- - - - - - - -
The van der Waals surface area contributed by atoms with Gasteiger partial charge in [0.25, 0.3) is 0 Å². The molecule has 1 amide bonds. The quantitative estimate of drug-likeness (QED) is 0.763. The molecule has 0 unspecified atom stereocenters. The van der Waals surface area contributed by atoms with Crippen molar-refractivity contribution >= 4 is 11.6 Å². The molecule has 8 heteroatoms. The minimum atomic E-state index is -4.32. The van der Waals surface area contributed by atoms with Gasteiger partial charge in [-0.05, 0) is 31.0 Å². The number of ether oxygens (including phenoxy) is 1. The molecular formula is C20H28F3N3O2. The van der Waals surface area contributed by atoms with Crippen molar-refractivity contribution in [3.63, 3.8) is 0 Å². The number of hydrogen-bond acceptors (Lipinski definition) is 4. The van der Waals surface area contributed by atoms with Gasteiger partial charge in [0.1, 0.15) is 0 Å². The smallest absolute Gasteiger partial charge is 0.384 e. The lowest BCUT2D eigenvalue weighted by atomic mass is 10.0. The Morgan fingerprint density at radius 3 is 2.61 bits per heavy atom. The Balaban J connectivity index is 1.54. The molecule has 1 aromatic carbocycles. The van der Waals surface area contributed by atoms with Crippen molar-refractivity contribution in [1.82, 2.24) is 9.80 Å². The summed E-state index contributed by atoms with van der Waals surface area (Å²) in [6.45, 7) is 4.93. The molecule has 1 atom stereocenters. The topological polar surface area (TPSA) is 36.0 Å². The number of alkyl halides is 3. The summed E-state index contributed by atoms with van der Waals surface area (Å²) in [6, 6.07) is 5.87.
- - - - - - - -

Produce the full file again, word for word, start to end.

The van der Waals surface area contributed by atoms with Gasteiger partial charge in [0.25, 0.3) is 0 Å². The molecule has 1 amide bonds. The quantitative estimate of drug-likeness (QED) is 0.763. The molecule has 0 unspecified atom stereocenters. The van der Waals surface area contributed by atoms with Crippen molar-refractivity contribution >= 4 is 11.6 Å². The molecule has 8 heteroatoms. The minimum atomic E-state index is -4.32. The van der Waals surface area contributed by atoms with Gasteiger partial charge in [-0.05, 0) is 31.0 Å². The number of ether oxygens (including phenoxy) is 1. The molecular formula is C20H28F3N3O2. The van der Waals surface area contributed by atoms with Crippen molar-refractivity contribution in [3.63, 3.8) is 0 Å². The number of hydrogen-bond acceptors (Lipinski definition) is 4. The van der Waals surface area contributed by atoms with Gasteiger partial charge in [0.1, 0.15) is 0 Å². The smallest absolute Gasteiger partial charge is 0.384 e. The lowest BCUT2D eigenvalue weighted by atomic mass is 10.0. The Morgan fingerprint density at radius 3 is 2.61 bits per heavy atom. The Balaban J connectivity index is 1.54. The molecule has 1 aromatic carbocycles. The van der Waals surface area contributed by atoms with Crippen molar-refractivity contribution in [1.82, 2.24) is 9.80 Å². The summed E-state index contributed by atoms with van der Waals surface area (Å²) in [6.45, 7) is 4.93. The molecule has 1 atom stereocenters. The topological polar surface area (TPSA) is 36.0 Å². The number of alkyl halides is 3. The summed E-state index contributed by atoms with van der Waals surface area (Å²) in [6, 6.07) is 5.87.